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This paper addresses the question: what things can the petroleum industry do in pursuit of its economic interests that will also help to reduce greenhouse gas levels in the atmosphere?
The industry has accepted that climate change is real and human-induced, and has even...
This report assesses existing research to address the question of whether unconventional gas should be endorsed as a major future energy source, based on its impacts on human health and the climate.
It’s becoming increasingly clear that Australia needs to change...
Despite much of the election being allegedly fought on 'economic management' neither the ALP nor the Coalition were asked to explain how it was that they simultaneously claimed to be 'good economic managers' yet were determined to ignore all economic evidence about the best...
What are green jobs? What policies can create green jobs? And is the term ‘green jobs’ meaningful in itself or is it just a politically attractive phrase? This paper seeks to answer these questions.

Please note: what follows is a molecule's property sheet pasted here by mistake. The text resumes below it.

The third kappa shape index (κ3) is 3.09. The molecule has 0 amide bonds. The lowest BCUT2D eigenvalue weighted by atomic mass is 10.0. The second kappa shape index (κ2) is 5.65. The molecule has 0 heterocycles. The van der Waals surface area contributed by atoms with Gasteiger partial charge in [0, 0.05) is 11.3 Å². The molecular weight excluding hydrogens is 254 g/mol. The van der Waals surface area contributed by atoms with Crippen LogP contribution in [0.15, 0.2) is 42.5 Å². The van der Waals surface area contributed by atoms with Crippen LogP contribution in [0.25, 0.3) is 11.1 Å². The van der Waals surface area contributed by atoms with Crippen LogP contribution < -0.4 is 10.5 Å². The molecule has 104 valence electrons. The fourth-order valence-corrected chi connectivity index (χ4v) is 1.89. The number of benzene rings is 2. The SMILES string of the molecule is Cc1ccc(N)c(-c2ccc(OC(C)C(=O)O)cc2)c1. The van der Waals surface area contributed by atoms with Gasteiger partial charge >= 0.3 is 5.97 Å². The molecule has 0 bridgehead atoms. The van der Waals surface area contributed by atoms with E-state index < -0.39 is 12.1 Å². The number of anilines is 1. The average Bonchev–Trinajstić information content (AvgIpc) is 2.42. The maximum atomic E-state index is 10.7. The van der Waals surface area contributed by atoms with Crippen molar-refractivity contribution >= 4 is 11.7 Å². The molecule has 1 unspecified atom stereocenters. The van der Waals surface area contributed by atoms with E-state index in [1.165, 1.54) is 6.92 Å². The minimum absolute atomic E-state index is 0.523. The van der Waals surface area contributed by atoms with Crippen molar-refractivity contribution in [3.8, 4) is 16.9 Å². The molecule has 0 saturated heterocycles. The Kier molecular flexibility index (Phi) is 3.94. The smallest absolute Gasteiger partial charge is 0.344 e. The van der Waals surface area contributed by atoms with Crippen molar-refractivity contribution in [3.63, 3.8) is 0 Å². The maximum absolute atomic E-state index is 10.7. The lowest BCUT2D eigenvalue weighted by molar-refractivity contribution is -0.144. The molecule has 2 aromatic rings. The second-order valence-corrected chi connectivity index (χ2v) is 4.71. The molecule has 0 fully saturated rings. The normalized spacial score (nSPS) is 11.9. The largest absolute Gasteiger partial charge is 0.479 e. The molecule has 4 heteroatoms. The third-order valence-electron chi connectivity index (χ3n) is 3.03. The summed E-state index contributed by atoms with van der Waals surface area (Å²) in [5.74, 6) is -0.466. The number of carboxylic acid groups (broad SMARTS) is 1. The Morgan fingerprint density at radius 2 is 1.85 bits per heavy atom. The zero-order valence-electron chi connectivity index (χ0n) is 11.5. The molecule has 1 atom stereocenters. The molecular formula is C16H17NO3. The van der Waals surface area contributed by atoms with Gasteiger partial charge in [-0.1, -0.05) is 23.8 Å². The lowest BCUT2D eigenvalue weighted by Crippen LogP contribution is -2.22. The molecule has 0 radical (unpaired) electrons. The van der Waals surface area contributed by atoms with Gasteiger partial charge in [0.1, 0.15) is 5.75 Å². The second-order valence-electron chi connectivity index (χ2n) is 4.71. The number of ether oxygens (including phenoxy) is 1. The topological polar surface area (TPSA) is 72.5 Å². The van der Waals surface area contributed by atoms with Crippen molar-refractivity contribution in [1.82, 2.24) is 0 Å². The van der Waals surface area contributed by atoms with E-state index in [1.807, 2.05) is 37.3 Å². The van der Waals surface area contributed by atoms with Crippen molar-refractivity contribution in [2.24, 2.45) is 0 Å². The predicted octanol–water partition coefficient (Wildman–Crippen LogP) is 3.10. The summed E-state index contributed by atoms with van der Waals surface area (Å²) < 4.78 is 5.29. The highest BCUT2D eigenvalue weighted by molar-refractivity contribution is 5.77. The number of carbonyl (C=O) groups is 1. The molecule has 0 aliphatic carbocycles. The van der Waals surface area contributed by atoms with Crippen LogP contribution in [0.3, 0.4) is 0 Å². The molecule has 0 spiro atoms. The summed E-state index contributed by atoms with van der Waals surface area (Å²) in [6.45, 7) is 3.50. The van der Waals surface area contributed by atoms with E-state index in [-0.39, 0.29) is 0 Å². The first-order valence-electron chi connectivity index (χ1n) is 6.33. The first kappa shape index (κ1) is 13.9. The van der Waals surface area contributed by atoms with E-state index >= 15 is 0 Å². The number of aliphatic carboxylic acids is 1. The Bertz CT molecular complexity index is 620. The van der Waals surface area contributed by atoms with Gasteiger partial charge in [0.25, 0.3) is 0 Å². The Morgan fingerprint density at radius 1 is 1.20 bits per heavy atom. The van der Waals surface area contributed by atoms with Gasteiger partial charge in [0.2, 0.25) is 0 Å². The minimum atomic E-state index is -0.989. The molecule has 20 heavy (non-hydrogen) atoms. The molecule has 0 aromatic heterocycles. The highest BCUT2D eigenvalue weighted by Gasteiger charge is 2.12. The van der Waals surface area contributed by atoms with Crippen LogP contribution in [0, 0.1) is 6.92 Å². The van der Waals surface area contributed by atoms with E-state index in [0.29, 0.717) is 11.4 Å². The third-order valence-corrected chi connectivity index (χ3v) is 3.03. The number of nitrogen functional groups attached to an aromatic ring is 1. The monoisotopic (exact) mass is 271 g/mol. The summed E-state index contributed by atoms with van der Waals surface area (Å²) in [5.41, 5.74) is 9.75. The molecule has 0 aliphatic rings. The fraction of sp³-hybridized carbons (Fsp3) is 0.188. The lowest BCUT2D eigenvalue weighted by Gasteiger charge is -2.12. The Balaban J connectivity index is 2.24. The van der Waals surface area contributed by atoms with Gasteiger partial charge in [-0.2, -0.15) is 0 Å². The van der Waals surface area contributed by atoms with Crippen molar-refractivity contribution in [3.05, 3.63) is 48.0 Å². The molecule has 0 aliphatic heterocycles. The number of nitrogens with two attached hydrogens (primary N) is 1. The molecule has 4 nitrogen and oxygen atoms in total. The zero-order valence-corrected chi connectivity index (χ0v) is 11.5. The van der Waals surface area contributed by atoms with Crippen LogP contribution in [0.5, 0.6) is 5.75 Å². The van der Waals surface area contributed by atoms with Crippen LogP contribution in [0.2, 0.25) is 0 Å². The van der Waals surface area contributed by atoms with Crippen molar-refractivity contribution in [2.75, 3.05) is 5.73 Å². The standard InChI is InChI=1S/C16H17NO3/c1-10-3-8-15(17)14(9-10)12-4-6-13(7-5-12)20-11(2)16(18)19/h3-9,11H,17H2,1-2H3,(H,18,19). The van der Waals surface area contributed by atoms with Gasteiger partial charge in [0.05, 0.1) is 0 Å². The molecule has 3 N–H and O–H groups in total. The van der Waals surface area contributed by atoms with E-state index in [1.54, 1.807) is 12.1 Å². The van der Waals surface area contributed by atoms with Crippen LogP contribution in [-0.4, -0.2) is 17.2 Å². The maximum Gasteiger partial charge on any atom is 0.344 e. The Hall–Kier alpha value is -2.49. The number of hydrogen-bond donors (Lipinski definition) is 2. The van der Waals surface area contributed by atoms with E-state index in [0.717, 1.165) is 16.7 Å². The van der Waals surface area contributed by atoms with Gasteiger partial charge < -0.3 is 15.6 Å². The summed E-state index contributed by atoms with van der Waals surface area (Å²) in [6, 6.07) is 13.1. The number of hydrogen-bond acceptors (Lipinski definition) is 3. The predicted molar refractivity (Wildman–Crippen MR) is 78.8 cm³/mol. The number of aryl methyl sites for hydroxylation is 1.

Despite a great deal of enthusiasm about green jobs, there...
Coal-fired power stations comprise the largest source of greenhouse gas emissions in Australia, accounting for 36 per cent of total emissions in 2008. Any determined effort to tackle what Prime Minister Rudd has referred to as the 'moral challenge' of climate change would presumably seek...
Clive Hamilton argues that the shift of government research funding from renewables to geosequestration and the recent interest in a nuclear power industry suggest that the federal government’s strategy is to actively delay any moves to temper the growth of Australia’s emissions for 20 years...
This discussion paper argues that requiring Australia’s agricultural sector to reduce emissions by at least 26% by 2030 would impose significant costs and reduced production for the industry.
The Australia Institute has reviewed economic modelling of climate policies released by Brian Fisher, of BAEconomics. The review shows that BAEconomics’ modelling is based on flawed assumptions and its conclusions are not valid.
New analysis of the BAE economics modelling by Brian Fisher highlights that it is based on numerous flawed assumptions which cast serious doubt to the validity of the claims contained.
This paper analyses 22 recent modelling reports of the economic impacts of higher ambition targets. Extensive literature shows Australia can achieve higher ambition targets with very small economic impacts. Claims that higher ambition would be ‘economy wrecking’ or ‘apocalyptic’ are not credible.